Q: Dear Chuck, I have a question that I was hoping you could help support. I have a student in fourth grade who is having a hard time accepting a student who identifies as female but was born male.  This fourth grader has had conversations at home with her parents and due to religion they do not support this change.  This fourth grade student is being outed by her peers for not accepting our female student.  

What is the best way to support this student and potentially her family?  

A: What a great question. I really love this question specifically because it asks us to look at the intersection of three prominent questions at the same time.  How do we create a school and classroom climate where everyone is able to ask questions, learn, and express themselves?  How do we do that without adding harm or undo burden on transgender youth? How do we support a young person reconciling the different messages they are receiving at home than at school?  How can we do all of those at the same time? 

Nobody should be experiencing bullying or harassment at school. If the student who is coming from a religious family is experiencing those things, then that needs to be addressed. It is very difficult to learn when experiencing those things – no matter what your gender or sexual orientation is.  Is this young person willing to challenge their own beliefs? Are they willing to use the right pronouns?  Are they willing to learn? If so, then they deserve respect and patience for the process they are going through in reconciling the messages from their family with the reality of their peers – that is not an easy task. If they are willing to learn and challenge themselves, then their classmates should be encouraged to support them in that process by gently correcting them when they get the wrong name and pronoun, and providing ongoing education. However, the transgender student should never be in a position where she will have to be educating and putting her own needs and realities second to the process of the religious student. This patience and education should fall on allies and adults.
Many students and staff come to school from homes that promote different values than what the school upholds.  Reminding folks that at school, we treat other people with respect, use the correct names and pronouns, and challenge ourselves to understand differences and learn about people different from us.  Everyone is different, and students will interact with people far different from them their whole lives, and during our school years we are learning how to understand and respect those differences.  Learning that now is a lot easier than learning it once solidly in adulthood.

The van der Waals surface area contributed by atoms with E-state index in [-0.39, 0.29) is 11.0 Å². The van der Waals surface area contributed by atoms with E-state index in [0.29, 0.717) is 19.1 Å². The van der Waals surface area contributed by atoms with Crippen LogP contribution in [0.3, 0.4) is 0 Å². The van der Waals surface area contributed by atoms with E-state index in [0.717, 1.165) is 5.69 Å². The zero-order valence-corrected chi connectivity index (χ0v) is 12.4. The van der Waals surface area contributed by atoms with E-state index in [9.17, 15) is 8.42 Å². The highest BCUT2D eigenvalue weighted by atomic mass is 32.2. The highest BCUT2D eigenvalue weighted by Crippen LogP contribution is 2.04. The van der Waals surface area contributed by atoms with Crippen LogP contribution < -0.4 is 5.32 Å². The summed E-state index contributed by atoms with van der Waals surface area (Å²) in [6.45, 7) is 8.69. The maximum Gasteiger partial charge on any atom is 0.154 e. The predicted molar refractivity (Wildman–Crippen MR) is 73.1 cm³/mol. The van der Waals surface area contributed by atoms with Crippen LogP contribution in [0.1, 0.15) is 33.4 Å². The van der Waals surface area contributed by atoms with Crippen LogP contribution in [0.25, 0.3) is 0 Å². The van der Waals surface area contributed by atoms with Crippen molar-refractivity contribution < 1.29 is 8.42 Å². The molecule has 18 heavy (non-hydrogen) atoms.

Remind the student that gender is not a choice.  Explain the difference between gender and sex assigned at birth. Help them work through their discomforts by reminding them that someone else’s gender or gender expression is not an attack on their own, and is not personal against them. Tolerance is better than outright rejection, and if that student can get to a point where they can see that the existence of a transgender classmate does not negatively effect them – they can still respect that student even if they don’t understand.
Acknowledge that while there are different opinions regarding LGBTQ+ identities, that we as a culture are starting to understand that gender is actually a spectrum and is not inherently connected to sex assigned at birth.  Acknowledge that many religions are not yet on board with this, but even within strict religions communities there is more and more support for LGBTQ+ people, and we can expect to see this continue.
It can be really hard to have different values taught at home than in school, and to hold different values than your peers. Support that child in navigating that confusion, but try to do that not in a group settings so that child does not feel extra peer pressure and so the transgender student is somewhat protected from the non-supportive student’s process.
If the school has – or can get – any of the books on our LGBTQ+ inclusive booklist, that can be a good conversation starter and build empathy.  Here is our booklist for grades 3-5.